With the breakneck speed at which the digitization of data is underway globally, the quality of this actionable information becomes the cornerstone of a well-oiled capital market. In a market like the UK that supports structured Annual Financial Reports (AFRs), analysis, accessibility, and comparability of financial and non-financial data is far more easily facilitated, provided the quality holds up to an appropriate review. Structured Reporting
The Financial Conduct Authority (FCA) and the Financial Reporting Council (FRC) have jointly addressed a letter to issuers with transferable securities trading on a UK-regulated market. In their communication, they reiterate the obligation issuers have towards producing usable AFRs while setting some expectations on their quality. They also talk about corrective action that they may take should issuers fall short of these expectations.
So, let’s start with the obligations. What are they?
Obligations of Issuers
The FCA has employed certain rules under the European Single Electronic Format (ESEF) mandate that requires UK issuers to publish their AFRs in a structured web browser format known as XHTML. They must be filed with the FCA’s National Storage Mechanism (NSM).
An issuer preparing consolidated financial statements using the International Financial Reporting Standards (IFRS) is further required to tag the financial data within their AFR using a digital classification, also called a taxonomy.
In view of the pandemic that affected everyone in early 2020, the FCA delayed the effective date of these requirements to November of 2020. However, it made changes to its systems, allowing issuers to file voluntarily with the NSM in the new format before they came into force mandatorily.
While the whole exercise was deferred by a year, we have finally arrived at the point where mandatory filing will come into force. From the 1st of January 2022, issuers will need to file their AFRs with the NSM for financial years starting on or after the 1st of January 2021.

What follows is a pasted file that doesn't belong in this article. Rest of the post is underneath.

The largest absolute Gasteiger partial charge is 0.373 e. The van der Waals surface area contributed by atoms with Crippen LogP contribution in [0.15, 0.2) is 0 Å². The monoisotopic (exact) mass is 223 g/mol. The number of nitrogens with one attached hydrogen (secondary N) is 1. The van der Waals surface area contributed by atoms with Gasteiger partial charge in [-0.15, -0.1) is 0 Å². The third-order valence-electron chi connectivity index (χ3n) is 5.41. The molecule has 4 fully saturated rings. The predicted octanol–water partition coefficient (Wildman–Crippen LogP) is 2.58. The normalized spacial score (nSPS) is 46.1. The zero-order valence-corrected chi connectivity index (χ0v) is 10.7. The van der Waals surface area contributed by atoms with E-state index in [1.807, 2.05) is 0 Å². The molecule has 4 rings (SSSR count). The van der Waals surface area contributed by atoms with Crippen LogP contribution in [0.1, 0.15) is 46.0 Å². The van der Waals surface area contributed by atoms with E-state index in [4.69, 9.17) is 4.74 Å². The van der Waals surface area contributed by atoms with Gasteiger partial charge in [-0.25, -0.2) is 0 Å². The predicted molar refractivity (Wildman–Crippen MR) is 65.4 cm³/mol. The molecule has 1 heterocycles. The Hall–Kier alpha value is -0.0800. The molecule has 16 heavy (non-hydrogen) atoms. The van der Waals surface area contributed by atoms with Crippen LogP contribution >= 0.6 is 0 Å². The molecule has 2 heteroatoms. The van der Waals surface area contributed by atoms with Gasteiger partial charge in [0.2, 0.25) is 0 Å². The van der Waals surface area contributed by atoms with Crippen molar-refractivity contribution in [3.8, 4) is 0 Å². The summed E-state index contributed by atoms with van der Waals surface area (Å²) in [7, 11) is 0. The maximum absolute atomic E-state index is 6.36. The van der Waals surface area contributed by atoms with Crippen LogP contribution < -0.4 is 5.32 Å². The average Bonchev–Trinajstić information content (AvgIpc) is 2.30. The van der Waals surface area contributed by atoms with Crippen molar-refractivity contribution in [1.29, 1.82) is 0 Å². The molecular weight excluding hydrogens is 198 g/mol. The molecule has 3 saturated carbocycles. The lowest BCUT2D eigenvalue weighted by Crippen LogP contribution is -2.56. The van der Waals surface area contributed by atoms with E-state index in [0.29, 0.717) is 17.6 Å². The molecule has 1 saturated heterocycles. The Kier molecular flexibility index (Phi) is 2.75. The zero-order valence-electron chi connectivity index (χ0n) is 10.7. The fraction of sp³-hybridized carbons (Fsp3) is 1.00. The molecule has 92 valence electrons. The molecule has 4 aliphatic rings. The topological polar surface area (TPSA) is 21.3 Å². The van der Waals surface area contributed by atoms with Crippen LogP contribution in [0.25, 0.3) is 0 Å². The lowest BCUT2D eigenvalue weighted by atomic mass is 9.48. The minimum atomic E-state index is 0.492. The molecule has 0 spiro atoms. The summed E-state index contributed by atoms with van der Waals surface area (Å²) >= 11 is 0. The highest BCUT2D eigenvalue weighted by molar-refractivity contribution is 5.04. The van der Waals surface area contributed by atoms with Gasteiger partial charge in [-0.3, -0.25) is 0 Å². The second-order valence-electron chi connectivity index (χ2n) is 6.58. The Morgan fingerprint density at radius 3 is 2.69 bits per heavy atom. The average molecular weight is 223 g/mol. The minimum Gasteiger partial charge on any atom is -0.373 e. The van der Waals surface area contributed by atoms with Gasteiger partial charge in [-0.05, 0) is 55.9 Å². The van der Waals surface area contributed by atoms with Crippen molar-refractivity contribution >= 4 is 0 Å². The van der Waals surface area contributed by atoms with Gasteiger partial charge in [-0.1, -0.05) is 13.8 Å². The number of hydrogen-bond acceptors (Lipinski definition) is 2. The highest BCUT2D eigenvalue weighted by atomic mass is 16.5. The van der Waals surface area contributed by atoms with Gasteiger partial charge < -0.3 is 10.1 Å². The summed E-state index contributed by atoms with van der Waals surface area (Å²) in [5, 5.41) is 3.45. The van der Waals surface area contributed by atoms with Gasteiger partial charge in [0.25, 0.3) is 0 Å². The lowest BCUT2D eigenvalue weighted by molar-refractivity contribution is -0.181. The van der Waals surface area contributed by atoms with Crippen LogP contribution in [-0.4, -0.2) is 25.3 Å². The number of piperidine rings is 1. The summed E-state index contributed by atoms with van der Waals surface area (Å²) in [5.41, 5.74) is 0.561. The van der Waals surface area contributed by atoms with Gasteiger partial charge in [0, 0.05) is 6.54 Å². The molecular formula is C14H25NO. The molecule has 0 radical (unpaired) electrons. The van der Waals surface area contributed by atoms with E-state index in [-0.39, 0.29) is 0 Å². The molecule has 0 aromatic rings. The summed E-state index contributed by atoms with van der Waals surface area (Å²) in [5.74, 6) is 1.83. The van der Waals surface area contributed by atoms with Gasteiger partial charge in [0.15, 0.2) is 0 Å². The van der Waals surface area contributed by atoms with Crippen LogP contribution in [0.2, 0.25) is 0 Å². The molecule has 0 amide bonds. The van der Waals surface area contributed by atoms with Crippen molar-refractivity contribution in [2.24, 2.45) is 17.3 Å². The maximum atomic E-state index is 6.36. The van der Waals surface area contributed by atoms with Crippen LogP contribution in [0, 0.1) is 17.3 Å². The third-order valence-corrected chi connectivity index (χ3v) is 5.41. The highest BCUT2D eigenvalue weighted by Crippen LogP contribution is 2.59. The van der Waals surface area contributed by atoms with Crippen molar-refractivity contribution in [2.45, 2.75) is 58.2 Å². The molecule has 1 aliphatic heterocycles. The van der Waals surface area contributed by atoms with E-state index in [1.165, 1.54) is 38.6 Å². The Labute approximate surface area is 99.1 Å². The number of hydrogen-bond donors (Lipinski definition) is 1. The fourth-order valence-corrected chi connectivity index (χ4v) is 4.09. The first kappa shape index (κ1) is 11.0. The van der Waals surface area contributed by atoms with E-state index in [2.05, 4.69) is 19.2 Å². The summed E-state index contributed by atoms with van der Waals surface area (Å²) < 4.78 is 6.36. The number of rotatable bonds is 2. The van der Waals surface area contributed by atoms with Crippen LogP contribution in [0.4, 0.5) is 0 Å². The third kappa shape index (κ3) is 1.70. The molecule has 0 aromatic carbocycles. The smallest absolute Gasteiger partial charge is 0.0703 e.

To ensure that they are submitting the AFRs in the required format and with the appropriate level of quality, issuers will need to devote operational and managerial resources on an ongoing basis for this activity annually.
To check whether and to what extent these requirements apply, issuers will need to review the Disclosure Guidance and Transparency Rules (DTR 4.1) that can be found here.
The FCA specifies the ESEF taxonomy that came into force on the 31st of December 2020 for issuers that produce consolidated financial statements in the UK. In a quarterly consultation paper, the FCA has deliberated on which taxonomy and corresponding version should be made available to issuers to comply with their rules. They are aware that issuers may be using more recent versions of the ESEF taxonomy as used in the EU or even its UK-specific derivative, the UKSEF.
Now that we have a firm grip on the obligations of UK issuers as set out by the FCA and the FRC, let’s look at what their expectations are on quality.
AFR quality expectations
While change is an ongoing part of the world we live in, a transformation in the way corporate reporting is processed can create some very detrimental challenges for issuers who need to comply with them. These hurdles are mainly technological, due in part to the introduction of a new format that is now mandatory for AFR submission. That said, it’s still important for issuers to produce an output that is usable and of satisfactory quality.
While voluntary filings in the past year have proven to be a great learning for a large number of issuers that decided to take the plunge early, issuers that will be filing for the very first time next year will need to be wary of a few things. The FRC’s Lab conducted a study reviewing a bunch of tagged filings not just in the UK but in the EU as well where ESEF has already been mandated. Their research discovered some areas where issuers may need to pay special attention in order to avoid issues with their final submissions.
Of special note is the fact that issuers are responsible for all the data drawn up and made publicly available under the DTRs. Both the FRC and the FCA, therefore, expect issuers to dedicate as much attention and care to their XHTML AFRs as they do to their PDF/printed ones.
They encourage issuers to file voluntarily while still possible to ensure they are familiar with the requirements and the submission process before mandatory obligations come into force.
If the quality and usability of the submitted AFRs are not up to the mark, the FRC and FCA may take certain corrective actions.
Remedial actions that may be undertaken
The quality and usability of the structured AFRs will be considered by the FCA and the FRC’s Lab in the first year of mandatory submission. A follow-up of the Lab’s review of best practices is set to be published some
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